He will reject concerns about the effect the tightening of rules on student visa applications will have on universities. He hopes to reduce the number of visas issued by 80,000 a year.

Figures yesterday showed a record number of foreign workers are based in Britain. There are almost four million migrants in work in this country despite government pledges to do more for British workers.

The number of people in employment increased by 212,000 during 2010, but more than 80 per cent was made up of migrants, according to the Office for National Statistics. Just over 29 million people were in work in Britain during the last quarter of 2010. Of those, 3.89 million, or one in seven, were people born overseas, the highest level on record. That was a rise of 173,000 on the same period in 2009.


The Heckler’s Veto of Arizona’s Immigration Law

It should come as no surprise to anyone that a panel of judges of the Ninth Circuit Court of Appeals issued an order today refusing to lift the stay issued by a federal district court against Arizona’s immigration law. After all, the Ninth Circuit is the most often overturned appeals court in the nation, full of judges who routinely issue results-driven opinions that flout the law and precedents issued by the Supreme Court.

We all knew the litigation over Arizona’s law, which requires police officers to check on the immigration status of individuals they have arrested or detained for some other violation if the officers have a reasonable suspicion the individuals are in the country illegally, would end up in the Supreme Court. That Court overturns almost 90% of the Ninth Circuit’s opinions and one can almost always expect the Ninth Circuit to get the law wrong.

However, the dissent written by Judge Carlos Bea of the three-judge panel is well worth reading. He points out the numerous fallacies and mistakes made by the two judges in the majority. As Bea emphasizes, “Congress has provided important roles for state and local officials to play in the enforcement of federal immigration law.” This includes a mandate contained in 8 U.S.C. §1373(c) that the federal government respond to all inquiries from federal, state or local officials about the immigration status “of any individual.”

Further, no agreement with the federal government is necessary for states “to cooperate with the Attorney General in the identification, apprehension, detention, or removal of aliens not lawfully present in the United States.” 8 U.S.C. §1357(g)(10)(B). The idea that Arizona’s law is preempted simply makes no sense according to Judge Bea when these and other provisions of federal immigration law clearly show that Congress intended “that state officials should assist federal officials” in the enforcement of those laws.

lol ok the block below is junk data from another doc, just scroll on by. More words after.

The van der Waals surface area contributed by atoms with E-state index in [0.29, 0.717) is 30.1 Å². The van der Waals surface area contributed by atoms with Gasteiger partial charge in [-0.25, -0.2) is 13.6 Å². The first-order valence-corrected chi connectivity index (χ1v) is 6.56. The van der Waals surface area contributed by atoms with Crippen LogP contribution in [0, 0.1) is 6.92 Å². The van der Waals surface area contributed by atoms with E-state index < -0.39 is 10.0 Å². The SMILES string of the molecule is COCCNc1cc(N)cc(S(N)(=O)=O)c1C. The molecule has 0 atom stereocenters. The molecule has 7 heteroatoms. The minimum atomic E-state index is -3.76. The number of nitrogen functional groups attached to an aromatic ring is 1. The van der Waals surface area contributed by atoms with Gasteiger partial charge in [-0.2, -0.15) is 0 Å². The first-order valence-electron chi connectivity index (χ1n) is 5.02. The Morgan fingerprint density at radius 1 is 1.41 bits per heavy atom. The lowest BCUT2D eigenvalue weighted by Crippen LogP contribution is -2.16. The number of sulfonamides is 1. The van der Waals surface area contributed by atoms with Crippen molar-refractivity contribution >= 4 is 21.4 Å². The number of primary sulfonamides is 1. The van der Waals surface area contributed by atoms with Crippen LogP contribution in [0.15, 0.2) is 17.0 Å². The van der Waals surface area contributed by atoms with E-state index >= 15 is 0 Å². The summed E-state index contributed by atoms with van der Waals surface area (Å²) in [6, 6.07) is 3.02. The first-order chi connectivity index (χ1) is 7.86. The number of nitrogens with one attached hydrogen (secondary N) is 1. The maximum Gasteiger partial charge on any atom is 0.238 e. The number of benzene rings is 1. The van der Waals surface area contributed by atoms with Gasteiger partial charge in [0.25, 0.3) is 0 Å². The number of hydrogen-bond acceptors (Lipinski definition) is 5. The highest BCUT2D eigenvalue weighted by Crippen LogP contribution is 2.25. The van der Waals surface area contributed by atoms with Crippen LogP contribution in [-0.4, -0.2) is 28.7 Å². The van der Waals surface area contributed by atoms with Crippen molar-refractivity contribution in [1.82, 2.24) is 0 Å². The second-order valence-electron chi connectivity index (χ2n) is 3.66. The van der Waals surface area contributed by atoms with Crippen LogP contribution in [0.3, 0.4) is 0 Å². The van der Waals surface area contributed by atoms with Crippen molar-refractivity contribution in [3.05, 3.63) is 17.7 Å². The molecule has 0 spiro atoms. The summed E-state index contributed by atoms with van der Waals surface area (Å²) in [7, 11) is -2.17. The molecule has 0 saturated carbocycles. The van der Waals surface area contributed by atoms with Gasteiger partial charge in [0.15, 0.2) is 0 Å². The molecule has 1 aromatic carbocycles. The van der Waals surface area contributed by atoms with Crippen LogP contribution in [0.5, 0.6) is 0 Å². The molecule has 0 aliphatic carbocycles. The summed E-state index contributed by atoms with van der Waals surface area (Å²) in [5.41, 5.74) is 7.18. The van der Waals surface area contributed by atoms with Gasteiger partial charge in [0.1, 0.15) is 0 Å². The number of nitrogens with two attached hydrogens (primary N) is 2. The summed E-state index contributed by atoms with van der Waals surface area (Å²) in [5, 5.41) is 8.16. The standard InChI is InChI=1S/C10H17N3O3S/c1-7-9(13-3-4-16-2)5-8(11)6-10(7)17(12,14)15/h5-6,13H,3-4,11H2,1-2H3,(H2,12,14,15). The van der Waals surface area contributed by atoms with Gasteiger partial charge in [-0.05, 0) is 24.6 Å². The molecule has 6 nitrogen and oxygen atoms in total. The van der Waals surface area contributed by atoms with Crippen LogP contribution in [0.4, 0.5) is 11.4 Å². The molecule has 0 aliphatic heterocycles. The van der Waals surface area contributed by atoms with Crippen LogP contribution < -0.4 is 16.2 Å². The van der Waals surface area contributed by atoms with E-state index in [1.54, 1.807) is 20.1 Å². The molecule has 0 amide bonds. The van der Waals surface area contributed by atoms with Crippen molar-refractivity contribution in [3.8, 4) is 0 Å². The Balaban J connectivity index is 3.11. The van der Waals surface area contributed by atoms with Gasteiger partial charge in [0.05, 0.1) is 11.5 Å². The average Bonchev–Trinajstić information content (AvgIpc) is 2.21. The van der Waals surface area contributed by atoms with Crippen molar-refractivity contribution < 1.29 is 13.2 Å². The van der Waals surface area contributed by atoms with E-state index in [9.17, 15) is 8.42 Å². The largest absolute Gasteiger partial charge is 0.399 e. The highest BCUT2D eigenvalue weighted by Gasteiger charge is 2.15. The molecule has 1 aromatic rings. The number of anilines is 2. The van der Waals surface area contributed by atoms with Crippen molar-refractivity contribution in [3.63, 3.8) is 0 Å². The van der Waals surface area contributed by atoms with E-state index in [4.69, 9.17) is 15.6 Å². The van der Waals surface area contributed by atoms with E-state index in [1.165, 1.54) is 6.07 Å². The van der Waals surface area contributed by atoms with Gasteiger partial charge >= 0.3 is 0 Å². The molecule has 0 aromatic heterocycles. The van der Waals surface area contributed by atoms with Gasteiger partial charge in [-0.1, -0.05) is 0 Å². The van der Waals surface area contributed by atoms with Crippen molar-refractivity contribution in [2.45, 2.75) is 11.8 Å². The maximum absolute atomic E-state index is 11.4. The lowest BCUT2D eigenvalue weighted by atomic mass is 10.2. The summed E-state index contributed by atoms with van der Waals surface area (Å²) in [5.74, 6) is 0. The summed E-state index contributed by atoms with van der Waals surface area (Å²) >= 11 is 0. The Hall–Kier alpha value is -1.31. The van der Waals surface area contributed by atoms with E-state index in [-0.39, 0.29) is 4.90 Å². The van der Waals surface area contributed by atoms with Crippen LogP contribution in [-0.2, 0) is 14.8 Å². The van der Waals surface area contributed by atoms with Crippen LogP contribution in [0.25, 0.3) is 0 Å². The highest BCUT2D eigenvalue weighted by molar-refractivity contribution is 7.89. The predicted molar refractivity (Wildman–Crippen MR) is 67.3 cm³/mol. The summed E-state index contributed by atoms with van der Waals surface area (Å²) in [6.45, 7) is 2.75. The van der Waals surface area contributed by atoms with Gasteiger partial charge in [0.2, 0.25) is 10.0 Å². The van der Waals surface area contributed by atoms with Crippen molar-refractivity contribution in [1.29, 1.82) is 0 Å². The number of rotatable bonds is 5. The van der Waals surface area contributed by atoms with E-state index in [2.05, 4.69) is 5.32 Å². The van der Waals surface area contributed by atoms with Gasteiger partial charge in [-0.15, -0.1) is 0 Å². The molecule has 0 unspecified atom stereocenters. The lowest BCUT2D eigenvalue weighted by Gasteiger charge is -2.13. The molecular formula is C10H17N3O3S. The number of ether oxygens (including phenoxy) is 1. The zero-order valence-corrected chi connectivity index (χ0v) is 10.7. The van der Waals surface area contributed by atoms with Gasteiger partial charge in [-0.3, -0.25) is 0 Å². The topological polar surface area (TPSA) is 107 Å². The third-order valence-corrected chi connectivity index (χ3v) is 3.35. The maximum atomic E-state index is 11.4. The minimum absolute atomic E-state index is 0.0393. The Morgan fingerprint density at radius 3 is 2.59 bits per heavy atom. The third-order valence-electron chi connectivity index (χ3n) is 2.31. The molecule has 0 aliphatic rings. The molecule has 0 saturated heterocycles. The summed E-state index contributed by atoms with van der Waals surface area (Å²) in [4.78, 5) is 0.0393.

Judge Bea also undermines the concurrence written by Judge John T. Noonan. Noonan’s opinion is that the Arizona statute is incompatible with “federal foreign policy.” But as Bea points out, the majority fails to identify a foreign relation policy established by Congress with which the Arizona law conflicts. In a seeming reference to the unprecedented filing of a brief in the case by Mexico, Bea says that “A foreign nation may not cause a state law to be preempted simply by complaining about the law’s effect on foreign relations generally. We do not grant other nation’s foreign ministries a ‘heckler’s veto.’”

The creative nature of the majority’s opinion is also emphasized by Bea when he points out that the majority’s analysis of the Arizona provision that allows the arrest of individuals who are removable for violation of federal immigration law “will come as a surprise to all parties involved in this case.” That analysis apparently “ignores the contentions in the filings before the district court, the district court’s rationale, the briefs filed in this court, and what was said by the well prepared counsel, questioned at our oral arguments.” In fact, those arguments were carefully avoided by the United States because the analysis “conflicts with the present policy of the Department of Justice’s Office of Legal Counsel.”

This badly-reasoned majority opinion written by a Clinton-appointee is typical. What will follow is either a request for an en banc review by the entire Ninth Circuit or the Supreme Court. That High Court will eventually make the ultimate decision in what may no doubt turn out to be the most important case on the enforcement of our immigration laws in a generation.


No comments:

Post a Comment